Tutorial on Patching Clothes

finished clothing patch

Patching clothes was never something I had to do before, but kids are really hard on their clothes! In the last year, I’ve patched quite a few knee and elbow holes.

At first I bought those patches that are sold at Joann, but then I realized I have lots of fabric scraps that would make adorable patches so why not make my own? It’s super easy and fast. I can patch a knee hole in about 15 minutes. Of course right now the knee holes are very small as the Larva is only 2 years old…


  • fabric scrap*
  • Heat ‘n Bond
  • needle & thread
  • pencil
  • scissors
  • iron

* Generally, you want to use a fabric that is similar weight to the clothing item you are patching. For kids’ clothing, I like to use something a bit sturdier, so I use high end quilting cottons or bottomweight fabrics like twill.

Draw your shape on the paper side of your Heat n’ Bond piece. I wanted to do a heart shape so I folded my piece in half.

draw patch on heat n' bond

Using your iron, fuse the Heat ‘n Bond to the wrong side of the fabric scrap. If you’ve never used Heat ‘n Bond before, you can read the directions that come with the package.

iron patch to fabric

Cut out the patch along the line you drew. Peel off the paper backing on the Heat ‘n Bond.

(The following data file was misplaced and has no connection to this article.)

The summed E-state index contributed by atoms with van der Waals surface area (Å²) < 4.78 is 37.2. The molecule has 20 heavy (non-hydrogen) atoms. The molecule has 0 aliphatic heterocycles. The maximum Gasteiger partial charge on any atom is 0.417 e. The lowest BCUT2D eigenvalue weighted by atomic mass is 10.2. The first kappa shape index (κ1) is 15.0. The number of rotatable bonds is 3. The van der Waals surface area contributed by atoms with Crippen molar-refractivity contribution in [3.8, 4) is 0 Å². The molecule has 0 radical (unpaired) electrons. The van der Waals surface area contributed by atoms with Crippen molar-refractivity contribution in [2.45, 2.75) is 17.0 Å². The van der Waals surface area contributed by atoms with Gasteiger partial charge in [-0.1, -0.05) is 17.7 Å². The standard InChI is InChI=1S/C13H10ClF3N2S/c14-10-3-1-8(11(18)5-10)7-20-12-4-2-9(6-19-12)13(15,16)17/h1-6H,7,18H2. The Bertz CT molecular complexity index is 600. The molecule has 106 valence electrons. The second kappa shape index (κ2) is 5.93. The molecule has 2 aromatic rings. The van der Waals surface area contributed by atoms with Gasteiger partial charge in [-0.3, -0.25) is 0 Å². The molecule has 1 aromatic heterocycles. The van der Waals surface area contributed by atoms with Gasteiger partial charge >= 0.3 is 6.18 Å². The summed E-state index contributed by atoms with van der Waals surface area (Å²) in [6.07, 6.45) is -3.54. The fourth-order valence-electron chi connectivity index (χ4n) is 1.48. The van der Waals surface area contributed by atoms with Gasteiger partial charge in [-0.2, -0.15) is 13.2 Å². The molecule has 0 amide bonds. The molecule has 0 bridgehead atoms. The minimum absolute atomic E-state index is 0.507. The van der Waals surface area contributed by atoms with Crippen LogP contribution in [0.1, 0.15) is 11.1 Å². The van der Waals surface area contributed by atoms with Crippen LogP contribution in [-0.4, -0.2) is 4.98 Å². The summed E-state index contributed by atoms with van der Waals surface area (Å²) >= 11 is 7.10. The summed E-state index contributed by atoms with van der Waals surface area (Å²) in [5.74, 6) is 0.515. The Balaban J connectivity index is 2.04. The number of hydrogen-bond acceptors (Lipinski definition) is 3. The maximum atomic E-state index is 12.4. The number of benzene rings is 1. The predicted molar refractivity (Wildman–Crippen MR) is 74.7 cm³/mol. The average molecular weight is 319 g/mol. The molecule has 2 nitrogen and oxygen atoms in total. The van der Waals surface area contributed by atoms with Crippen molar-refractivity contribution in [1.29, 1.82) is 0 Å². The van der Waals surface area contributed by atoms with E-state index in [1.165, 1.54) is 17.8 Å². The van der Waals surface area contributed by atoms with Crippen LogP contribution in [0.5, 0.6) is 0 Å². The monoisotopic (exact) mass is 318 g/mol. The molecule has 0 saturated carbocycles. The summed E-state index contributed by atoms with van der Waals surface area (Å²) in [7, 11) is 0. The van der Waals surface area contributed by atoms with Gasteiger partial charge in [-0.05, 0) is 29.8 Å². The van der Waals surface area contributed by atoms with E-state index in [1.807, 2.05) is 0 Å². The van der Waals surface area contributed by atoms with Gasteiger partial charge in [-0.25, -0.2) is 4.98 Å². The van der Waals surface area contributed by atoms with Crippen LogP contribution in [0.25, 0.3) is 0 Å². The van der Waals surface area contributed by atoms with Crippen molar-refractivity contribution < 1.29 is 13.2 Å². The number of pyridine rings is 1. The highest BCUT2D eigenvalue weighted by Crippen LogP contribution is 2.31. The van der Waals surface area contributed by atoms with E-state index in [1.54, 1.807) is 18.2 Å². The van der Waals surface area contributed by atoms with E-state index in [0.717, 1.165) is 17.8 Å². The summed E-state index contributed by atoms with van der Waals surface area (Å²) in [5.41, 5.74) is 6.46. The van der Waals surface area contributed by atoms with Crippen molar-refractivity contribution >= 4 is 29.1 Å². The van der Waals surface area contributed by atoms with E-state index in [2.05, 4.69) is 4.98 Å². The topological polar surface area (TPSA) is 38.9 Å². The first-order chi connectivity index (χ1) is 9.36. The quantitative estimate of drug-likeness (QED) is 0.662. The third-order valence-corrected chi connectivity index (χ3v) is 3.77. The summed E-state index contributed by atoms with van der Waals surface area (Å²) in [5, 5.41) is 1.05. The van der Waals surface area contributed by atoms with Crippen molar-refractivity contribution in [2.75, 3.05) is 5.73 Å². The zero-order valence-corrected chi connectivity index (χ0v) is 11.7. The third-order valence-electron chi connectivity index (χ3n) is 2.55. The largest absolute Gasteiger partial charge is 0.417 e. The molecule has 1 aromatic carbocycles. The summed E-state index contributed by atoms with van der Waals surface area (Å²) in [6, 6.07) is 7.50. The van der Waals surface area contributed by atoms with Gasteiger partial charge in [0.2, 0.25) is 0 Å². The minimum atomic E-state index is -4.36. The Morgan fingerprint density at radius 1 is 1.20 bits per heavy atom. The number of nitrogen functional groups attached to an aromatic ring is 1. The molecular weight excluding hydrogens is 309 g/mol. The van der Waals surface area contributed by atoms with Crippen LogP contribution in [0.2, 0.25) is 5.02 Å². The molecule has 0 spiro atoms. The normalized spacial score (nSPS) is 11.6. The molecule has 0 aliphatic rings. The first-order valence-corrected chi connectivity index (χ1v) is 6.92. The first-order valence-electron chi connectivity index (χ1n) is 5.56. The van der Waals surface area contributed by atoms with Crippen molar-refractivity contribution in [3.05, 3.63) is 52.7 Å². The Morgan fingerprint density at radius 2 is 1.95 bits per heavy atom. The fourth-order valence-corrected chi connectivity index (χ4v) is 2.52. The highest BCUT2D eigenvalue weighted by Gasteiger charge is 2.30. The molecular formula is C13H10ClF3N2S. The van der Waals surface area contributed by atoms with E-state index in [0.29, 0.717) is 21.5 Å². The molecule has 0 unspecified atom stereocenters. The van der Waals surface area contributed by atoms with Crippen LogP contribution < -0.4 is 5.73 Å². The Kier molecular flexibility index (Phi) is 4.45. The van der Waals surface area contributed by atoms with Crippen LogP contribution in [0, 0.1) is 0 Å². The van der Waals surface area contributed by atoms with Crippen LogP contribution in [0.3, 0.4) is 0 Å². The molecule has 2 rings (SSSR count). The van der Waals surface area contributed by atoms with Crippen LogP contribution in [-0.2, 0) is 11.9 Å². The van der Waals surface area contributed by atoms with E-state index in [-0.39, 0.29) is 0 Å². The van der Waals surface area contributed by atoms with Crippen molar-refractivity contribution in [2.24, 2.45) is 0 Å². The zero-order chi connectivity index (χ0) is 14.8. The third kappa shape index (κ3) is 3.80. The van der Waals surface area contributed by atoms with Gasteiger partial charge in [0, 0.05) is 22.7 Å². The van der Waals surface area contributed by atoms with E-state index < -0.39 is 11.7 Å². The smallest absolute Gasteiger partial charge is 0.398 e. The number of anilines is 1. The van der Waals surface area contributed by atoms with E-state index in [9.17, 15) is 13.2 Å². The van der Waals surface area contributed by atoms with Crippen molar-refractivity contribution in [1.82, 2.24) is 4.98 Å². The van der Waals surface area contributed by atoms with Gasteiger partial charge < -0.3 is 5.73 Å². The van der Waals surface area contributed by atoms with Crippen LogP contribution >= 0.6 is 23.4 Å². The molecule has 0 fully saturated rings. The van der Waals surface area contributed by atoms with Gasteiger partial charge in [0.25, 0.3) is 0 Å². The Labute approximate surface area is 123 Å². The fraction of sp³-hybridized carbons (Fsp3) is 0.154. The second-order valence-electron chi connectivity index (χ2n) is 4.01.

cut out patch

Now you need to iron the patch on to the hole in the clothing. If you plan to do a lot of ironing of sleeves and pants legs, having a pressing ham is very handy. A pressing ham is a stiff shaped pillow that you put into the sleeve or pant leg so that it’s easier to iron the curved surfaces.

pressing ham

With our without a pressing ham, the next step is to fuse your patch over the hole. If the hole goes all the way through the clothing, you’ll want to put a piece of scrap fabric (like muslin) on the inside of the pant leg so that the Heat ‘n Bond doesn’t melt and get all over the inside. You can peel the scrap fabric off after you’re done ironing and throw it away.

iron on the patch to clothing

Not take your needle and thread and whipstitch around the patch. Try not to skip this step as it helps the patch stay on through washings and activity. It doesn’t have to be a perfect stitching job, you just need to make sure the edges of the patch stay attached to the clothing.

stitch patch to clothing

And that’s it!

finished clothing patch

Isn’t it cute? Next time I’m going to use red patches for her black pants though…